FAQ: Survey of Computer Science - The Tale of Kenny - Iteration

#1

This community-built FAQ covers the “Iteration” exercise from the lesson “Survey of Computer Science - The Tale of Kenny”.

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FAQs on the exercise Iteration

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#2

what does the (being_cooked) represent in this code?

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#3

If I understand correctly “being_cooked” is used as part of the definition of the function to stand for whatever the function will enter into the code. In this case, the list “on_the_griddle” (which stands for Kenny’s four sandwiches) is being plugged in to the space for “being_cooked”, and by doing that, that item is being added to each of the sandwiches in the list (like py add_spinach(on_the_griddle) adds spinach to the sandwiches).

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#6

Pasting the line “py add_spinach(on_the_griddle)” as instructed doesn’t work and returns a syntax error. It works fine without the “py”

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#7

That instruction may need review.

 py add_cheese(on_the_griddle)

is something we would write into the command line (bash), not the code source. This lesson does not have a command line.

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#8

I couldn’t Really see what I was supposed to end up with, even though it let me move on. I had lots of iterations of eggs spinach etc, even though i was supposed ot have 4 omlets Very unclear instructions, it literally tells you to paste incorrect syntax

#9

Hi, I think the cause of the confusion is that it printed out the entire list every time you added an ingredient (called a function). In a real application much of this would be done under the hood but I think they are trying to demonstrate the basics of how lists work on a fundamental level.

Your output, three lists, was probably confusing because it looked like this :

[[‘eggs’, ‘spinach’], [‘eggs’, ‘spinach’], [‘eggs’, ‘spinach’], [‘eggs’, ‘spinach’]]
[[‘eggs’, ‘spinach’, ‘mushrooms’], [‘eggs’, ‘spinach’, ‘mushrooms’], [‘eggs’, ‘spinach’, ‘mushrooms’], [‘eggs’, ‘spinach’, ‘mushrooms’]]
[[‘eggs’, ‘spinach’, ‘mushrooms’, ‘cheese’], [‘eggs’, ‘spinach’, ‘mushrooms’, ‘cheese’], [‘eggs’, ‘spinach’, ‘mushrooms’, ‘cheese’], [‘eggs’, ‘spinach’, ‘mushrooms’, ‘cheese’]]

The reason the output looks like this in this example is because every time you called a function it iterated through the list and performed the algorithm in the function you called including the output. When you ran all three you got the output of all three.

So when you ran:

add_spinach(on_the_griddle)

You called the add_spinach function and used the list “on_the_griddle” as an argument. Since your argument is a list, the function iterated through every item on the list and added spinach, giving you an output of the entire list:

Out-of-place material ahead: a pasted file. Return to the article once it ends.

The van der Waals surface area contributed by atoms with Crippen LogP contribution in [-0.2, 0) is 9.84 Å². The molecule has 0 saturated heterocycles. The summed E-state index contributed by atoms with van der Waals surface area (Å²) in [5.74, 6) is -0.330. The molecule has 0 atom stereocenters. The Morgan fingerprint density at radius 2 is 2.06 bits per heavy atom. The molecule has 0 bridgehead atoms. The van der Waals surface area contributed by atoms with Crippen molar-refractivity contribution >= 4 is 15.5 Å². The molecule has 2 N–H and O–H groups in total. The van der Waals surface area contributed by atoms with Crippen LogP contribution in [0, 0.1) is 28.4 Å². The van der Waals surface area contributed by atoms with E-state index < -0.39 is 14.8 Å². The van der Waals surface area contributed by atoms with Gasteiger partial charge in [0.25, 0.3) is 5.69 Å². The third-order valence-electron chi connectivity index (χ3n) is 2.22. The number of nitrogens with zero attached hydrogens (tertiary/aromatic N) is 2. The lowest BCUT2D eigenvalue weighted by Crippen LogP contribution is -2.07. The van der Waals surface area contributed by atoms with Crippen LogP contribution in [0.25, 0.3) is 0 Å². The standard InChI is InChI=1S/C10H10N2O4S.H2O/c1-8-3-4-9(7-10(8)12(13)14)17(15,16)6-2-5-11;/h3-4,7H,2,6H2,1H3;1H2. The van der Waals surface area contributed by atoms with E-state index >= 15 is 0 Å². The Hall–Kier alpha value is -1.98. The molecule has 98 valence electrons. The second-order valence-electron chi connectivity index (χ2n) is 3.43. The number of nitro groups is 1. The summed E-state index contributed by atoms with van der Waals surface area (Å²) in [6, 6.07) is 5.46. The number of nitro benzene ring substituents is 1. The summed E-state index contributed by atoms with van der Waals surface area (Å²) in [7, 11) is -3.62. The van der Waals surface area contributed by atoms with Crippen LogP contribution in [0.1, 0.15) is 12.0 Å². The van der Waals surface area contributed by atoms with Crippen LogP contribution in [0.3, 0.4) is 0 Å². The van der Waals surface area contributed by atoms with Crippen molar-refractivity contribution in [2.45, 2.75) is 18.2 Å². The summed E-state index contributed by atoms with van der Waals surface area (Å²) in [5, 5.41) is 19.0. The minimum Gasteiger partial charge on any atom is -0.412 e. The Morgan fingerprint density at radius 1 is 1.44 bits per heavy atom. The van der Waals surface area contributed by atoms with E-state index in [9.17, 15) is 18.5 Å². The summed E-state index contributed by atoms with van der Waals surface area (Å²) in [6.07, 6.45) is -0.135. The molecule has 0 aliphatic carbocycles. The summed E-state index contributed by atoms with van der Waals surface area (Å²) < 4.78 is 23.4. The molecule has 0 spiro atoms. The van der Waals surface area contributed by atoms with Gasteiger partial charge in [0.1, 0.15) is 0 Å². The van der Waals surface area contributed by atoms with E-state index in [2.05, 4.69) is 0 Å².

[[‘eggs’, ‘spinach’], [‘eggs’, ‘spinach’], [‘eggs’, ‘spinach’], [‘eggs’, ‘spinach’]]

When you called add_mushrooms, it did the exact same thing, iterating through the list and adding the sting ‘mushrooms’, giving you the output of the entire list:

[[‘eggs’, ‘spinach’, ‘mushrooms’], [‘eggs’, ‘spinach’, ‘mushrooms’], [‘eggs’, ‘spinach’, ‘mushrooms’], [‘eggs’, ‘spinach’, ‘mushrooms’]]

Finally you added cheese by calling add_cheese and now you have the output of the list with all ingredients.

[[‘eggs’, ‘spinach’, ‘mushrooms’, ‘cheese’], [‘eggs’, ‘spinach’, ‘mushrooms’, ‘cheese’], [‘eggs’, ‘spinach’, ‘mushrooms’, ‘cheese’], [‘eggs’, ‘spinach’, ‘mushrooms’, ‘cheese’]]

The point of the application was to generate this list. In a real world applications adding cheese or spinach would be given as a choice, you would add all the ingredients you needed and get the final output, and though the lists would be changed you would only see the final product, which in this case is:

[[‘eggs’, ‘spinach’, ‘mushrooms’, ‘cheese’], [‘eggs’, ‘spinach’, ‘mushrooms’, ‘cheese’], [‘eggs’, ‘spinach’, ‘mushrooms’, ‘cheese’], [‘eggs’, ‘spinach’, ‘mushrooms’, ‘cheese’]]

The other printed lists are from the two previous functions you called and ran. Normally , even if those lists were changed, you would not see them printed. Here they were printed to show what is happening in the background.

As a side note, adding print statements to functions, even when they are not needed, helps you debug or just better understand what your code is doing at every step, as it did in this one.

I know this was a long post, I promise these concepts are important even if they seem basic. I hope it helped!

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#10

I have copied / pasted the code into the editor, but I’m getting a syntax error (invalid syntax) - is this a known error, or am I doing something wrong? Thanks for any help you can offer!

#11

the lesson has two errors. they display

py add_cheese(on_the_griddle)

when it should really just be

“add_cheese(on_the_griddle)”

that you are pasting into the editor.

1 Like